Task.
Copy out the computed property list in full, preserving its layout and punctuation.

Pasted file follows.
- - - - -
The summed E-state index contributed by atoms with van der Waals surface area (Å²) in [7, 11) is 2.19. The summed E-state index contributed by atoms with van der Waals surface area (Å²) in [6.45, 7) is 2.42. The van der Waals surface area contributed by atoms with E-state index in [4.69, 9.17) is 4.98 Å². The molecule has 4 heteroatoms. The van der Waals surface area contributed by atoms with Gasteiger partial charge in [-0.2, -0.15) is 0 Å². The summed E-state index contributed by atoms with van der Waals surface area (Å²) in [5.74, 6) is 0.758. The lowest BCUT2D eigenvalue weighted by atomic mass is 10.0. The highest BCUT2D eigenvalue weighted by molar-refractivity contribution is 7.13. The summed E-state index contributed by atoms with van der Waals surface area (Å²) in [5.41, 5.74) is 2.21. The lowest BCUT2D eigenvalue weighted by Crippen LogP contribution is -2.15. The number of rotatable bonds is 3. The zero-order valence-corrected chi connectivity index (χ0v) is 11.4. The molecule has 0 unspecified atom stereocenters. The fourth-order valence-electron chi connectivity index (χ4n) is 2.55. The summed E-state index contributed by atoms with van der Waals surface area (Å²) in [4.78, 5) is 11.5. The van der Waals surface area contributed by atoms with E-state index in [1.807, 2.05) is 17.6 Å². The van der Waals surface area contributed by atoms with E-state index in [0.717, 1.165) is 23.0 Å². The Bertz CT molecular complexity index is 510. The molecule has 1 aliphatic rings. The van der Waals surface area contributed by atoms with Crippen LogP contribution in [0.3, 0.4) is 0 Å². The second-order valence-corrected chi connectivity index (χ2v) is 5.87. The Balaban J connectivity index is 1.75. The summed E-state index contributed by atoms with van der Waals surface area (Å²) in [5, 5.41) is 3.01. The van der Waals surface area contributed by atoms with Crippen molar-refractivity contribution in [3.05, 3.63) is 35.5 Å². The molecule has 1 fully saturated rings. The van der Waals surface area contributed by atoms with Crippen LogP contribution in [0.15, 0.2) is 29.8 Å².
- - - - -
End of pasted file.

The summed E-state index contributed by atoms with van der Waals surface area (Å²) in [7, 11) is 2.19. The summed E-state index contributed by atoms with van der Waals surface area (Å²) in [6.45, 7) is 2.42. The van der Waals surface area contributed by atoms with E-state index in [4.69, 9.17) is 4.98 Å². The molecule has 4 heteroatoms. The van der Waals surface area contributed by atoms with Gasteiger partial charge in [-0.2, -0.15) is 0 Å². The summed E-state index contributed by atoms with van der Waals surface area (Å²) in [5.74, 6) is 0.758. The lowest BCUT2D eigenvalue weighted by atomic mass is 10.0. The highest BCUT2D eigenvalue weighted by molar-refractivity contribution is 7.13. The summed E-state index contributed by atoms with van der Waals surface area (Å²) in [5.41, 5.74) is 2.21. The lowest BCUT2D eigenvalue weighted by Crippen LogP contribution is -2.15. The number of rotatable bonds is 3. The zero-order valence-corrected chi connectivity index (χ0v) is 11.4. The molecule has 0 unspecified atom stereocenters. The fourth-order valence-electron chi connectivity index (χ4n) is 2.55. The summed E-state index contributed by atoms with van der Waals surface area (Å²) in [4.78, 5) is 11.5. The van der Waals surface area contributed by atoms with E-state index in [1.807, 2.05) is 17.6 Å². The van der Waals surface area contributed by atoms with E-state index in [0.717, 1.165) is 23.0 Å². The Bertz CT molecular complexity index is 510. The molecule has 1 aliphatic rings. The van der Waals surface area contributed by atoms with Crippen LogP contribution in [0.3, 0.4) is 0 Å². The second-order valence-corrected chi connectivity index (χ2v) is 5.87. The Balaban J connectivity index is 1.75. The summed E-state index contributed by atoms with van der Waals surface area (Å²) in [5, 5.41) is 3.01. The van der Waals surface area contributed by atoms with Crippen molar-refractivity contribution in [3.05, 3.63) is 35.5 Å². The molecule has 1 fully saturated rings. The van der Waals surface area contributed by atoms with Crippen LogP contribution in [0.15, 0.2) is 29.8 Å².